The fuel crisis has lately deepened further in Yemen as the Houthi militants have been taking the fuel reserve for their wars and the Arab coalition is continuing a blockade on the country's ports.
Most of fuel stations in the capital city of Sanaa shut down when the shortages began weeks ago.
In the past few days, the stations which remained to operate shut down as well.
Days ago after the fuel crisis worsened beyond expectations, I swapped my car's petrol engine for a gas one, Jafar Al-Tos, a taxi driver, said. "Regrettably, I have discovered that was not a solution because I can't find gas today as well", he said.
Lately, people switched engines of petrol and diesel electric power generators as well as motorbikes into gas engines while coping with acute fuel shortages.
Shortly, they started to face gas shortages as violence in Marib city which produces and exports gas to other cities escalated.
The price of a gas cylinder has more than doubled, it went up from around $7 before the crisis to more than $20 when gas is available or at the black market.
"I can give you $24 for one gas cylinder if you can help me," Ali Mosleh, another taxi driver told an owner of a closed gas store.
At each of the stores which sell gas sporadically, people with empty cylinders queue for a few kilometres.
These days, people desperately wait a long time at streets for buses and taxies which rarely pass for them.
Taxi fees have crazily increased amid the fuel shortages.
The drive which took $3 before the crisis now costs $9.
The fuel shortages have cast a cloud on all aspects of life in most of the Yemeni cities especially conflict areas.
In many parts, Sanaa has turned into a ghost city as people prefer to stay indoors and many leave the city.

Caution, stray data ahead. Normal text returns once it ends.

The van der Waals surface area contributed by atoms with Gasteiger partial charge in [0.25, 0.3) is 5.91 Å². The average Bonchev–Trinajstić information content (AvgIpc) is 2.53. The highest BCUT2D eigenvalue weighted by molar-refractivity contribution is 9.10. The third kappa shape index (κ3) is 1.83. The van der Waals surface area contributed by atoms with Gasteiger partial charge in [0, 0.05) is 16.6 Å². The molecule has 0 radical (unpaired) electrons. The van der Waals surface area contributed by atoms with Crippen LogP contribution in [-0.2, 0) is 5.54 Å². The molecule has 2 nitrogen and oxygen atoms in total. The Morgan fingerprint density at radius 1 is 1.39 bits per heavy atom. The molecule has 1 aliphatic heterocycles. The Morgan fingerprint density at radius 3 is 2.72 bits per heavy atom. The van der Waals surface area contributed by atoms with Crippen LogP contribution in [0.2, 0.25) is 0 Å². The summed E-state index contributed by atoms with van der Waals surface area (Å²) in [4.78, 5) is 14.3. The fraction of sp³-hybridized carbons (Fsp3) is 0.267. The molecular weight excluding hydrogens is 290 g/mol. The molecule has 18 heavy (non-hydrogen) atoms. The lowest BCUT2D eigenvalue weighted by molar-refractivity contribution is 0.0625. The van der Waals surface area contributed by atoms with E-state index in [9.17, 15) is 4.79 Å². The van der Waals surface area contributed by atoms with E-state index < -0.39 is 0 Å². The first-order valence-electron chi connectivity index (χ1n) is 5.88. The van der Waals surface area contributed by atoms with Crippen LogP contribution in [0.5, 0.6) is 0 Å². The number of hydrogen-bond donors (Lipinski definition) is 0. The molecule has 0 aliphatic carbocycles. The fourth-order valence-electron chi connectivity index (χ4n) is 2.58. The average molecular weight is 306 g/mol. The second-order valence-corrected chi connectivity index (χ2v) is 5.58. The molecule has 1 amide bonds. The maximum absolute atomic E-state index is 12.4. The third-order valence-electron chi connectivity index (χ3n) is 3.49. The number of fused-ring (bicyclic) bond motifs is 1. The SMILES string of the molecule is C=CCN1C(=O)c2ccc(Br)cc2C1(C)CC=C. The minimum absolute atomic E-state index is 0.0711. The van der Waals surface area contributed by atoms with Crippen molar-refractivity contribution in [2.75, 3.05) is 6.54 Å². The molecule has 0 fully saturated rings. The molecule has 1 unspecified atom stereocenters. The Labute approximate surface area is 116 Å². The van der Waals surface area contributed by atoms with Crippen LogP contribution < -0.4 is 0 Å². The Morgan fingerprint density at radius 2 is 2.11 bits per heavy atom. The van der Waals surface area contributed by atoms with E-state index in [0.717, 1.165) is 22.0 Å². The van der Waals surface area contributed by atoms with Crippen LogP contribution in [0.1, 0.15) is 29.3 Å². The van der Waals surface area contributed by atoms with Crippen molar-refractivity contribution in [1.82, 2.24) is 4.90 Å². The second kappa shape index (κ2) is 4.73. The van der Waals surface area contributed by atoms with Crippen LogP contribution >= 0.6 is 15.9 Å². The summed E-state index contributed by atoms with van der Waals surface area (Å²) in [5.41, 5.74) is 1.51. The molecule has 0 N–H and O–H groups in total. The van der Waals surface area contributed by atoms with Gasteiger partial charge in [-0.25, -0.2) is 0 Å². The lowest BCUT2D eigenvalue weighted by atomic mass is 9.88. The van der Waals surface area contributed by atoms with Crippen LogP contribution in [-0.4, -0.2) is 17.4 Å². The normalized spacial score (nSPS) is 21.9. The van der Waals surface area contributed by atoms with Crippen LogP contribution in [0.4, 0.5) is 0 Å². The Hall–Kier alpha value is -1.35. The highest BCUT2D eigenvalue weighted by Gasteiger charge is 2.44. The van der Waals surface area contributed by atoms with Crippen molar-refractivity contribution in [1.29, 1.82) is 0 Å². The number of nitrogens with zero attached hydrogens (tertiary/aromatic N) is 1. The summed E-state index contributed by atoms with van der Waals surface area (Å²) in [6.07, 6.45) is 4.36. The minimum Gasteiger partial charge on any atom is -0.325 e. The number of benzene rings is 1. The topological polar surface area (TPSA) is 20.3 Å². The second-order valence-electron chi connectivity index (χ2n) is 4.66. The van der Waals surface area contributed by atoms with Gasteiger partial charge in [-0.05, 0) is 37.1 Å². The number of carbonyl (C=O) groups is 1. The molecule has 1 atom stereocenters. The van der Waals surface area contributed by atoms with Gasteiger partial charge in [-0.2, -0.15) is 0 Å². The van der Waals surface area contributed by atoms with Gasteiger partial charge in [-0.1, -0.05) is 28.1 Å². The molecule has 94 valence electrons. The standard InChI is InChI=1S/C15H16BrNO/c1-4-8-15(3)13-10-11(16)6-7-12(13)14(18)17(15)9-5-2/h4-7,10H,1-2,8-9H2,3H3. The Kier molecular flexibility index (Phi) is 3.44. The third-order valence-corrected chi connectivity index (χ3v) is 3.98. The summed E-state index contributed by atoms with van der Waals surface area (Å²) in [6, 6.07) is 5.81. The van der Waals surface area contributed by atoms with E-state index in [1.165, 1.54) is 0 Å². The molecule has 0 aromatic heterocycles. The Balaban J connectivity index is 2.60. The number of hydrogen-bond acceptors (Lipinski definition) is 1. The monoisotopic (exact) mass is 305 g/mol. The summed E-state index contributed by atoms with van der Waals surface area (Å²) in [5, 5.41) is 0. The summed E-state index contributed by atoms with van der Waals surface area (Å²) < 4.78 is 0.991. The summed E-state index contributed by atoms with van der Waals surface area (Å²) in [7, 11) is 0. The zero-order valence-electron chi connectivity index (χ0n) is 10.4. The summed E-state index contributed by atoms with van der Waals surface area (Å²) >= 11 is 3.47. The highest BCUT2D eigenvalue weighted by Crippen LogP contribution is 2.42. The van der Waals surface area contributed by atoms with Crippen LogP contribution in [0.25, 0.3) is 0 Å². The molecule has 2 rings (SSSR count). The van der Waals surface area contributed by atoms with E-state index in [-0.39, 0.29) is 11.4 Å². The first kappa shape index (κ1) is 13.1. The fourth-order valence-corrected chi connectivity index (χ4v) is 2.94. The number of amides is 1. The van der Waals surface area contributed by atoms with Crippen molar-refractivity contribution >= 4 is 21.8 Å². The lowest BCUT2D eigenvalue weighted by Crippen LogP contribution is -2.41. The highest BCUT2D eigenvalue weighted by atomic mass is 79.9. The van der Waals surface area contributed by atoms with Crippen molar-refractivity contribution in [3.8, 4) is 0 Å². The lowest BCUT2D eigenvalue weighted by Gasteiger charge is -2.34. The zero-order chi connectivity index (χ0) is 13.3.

Recently, hospitals and clinics, power stations and a lot of businesses have shut down.
The humanitarian situation is catastrophic in Yemen where there is an imminent collapses of the healthcare system, international organizations.
When it comes to power, many cities including Sanaa have been plunged into darkness for weeks. In rare, few cases, power comes back for an hour or two hours a day. In most cases, there is no power all day.
The battles in Marib city where the country's main gas-fired power plant is located have destroyed pylons. Now, technicians can't get into damage sites to fix the pylons.
In this context, the fuel crisis has shut small plants which supply Sanaa when the Marib plant is off.
Moreover, the public telecommunication corporation has warned all sorts of telecommunications will be cut off in days.
"I have barely adapted to a dark, idle capital but can't imagine how it will go when there is no telecommunications as well," Mohammed Taha, an employee at the customs authority, said.
After the Arab coalition launched a military operation against the Houthi militants and dissident forces and then imposed a blockade on Yemeni ports, the latter confiscated the country's fuel reserve and have been using it for their war.
The blockade has affected all imports and exports forcing all oil and gas firms as well as the Aden refinery to shut their operations.
The escalating violence which has resulted in deepening power vacuum is standing as a roadblock to the delivery of fuel aid prepared by countries from the Arab coalition.
Though a high relief committee has been formed to coordinate the delivery of aid and ensure the militants will not confiscate it, the Arab coalition is still reluctant to send aid.
The lately formed committee said Yemen needs a half million of fuels in emergency aid for one month to resume healthcare and other key services especially communications and electric power.
Meanwhile, Yemenis have also been facing food, water and medicine shortages.
Taiz, Aden and Dhale have been declared as cities stricken by all problems.
Battles between local popular resistance fighters in each city and Houthi militants and forces loyal to the former president have escalated in the past few weeks.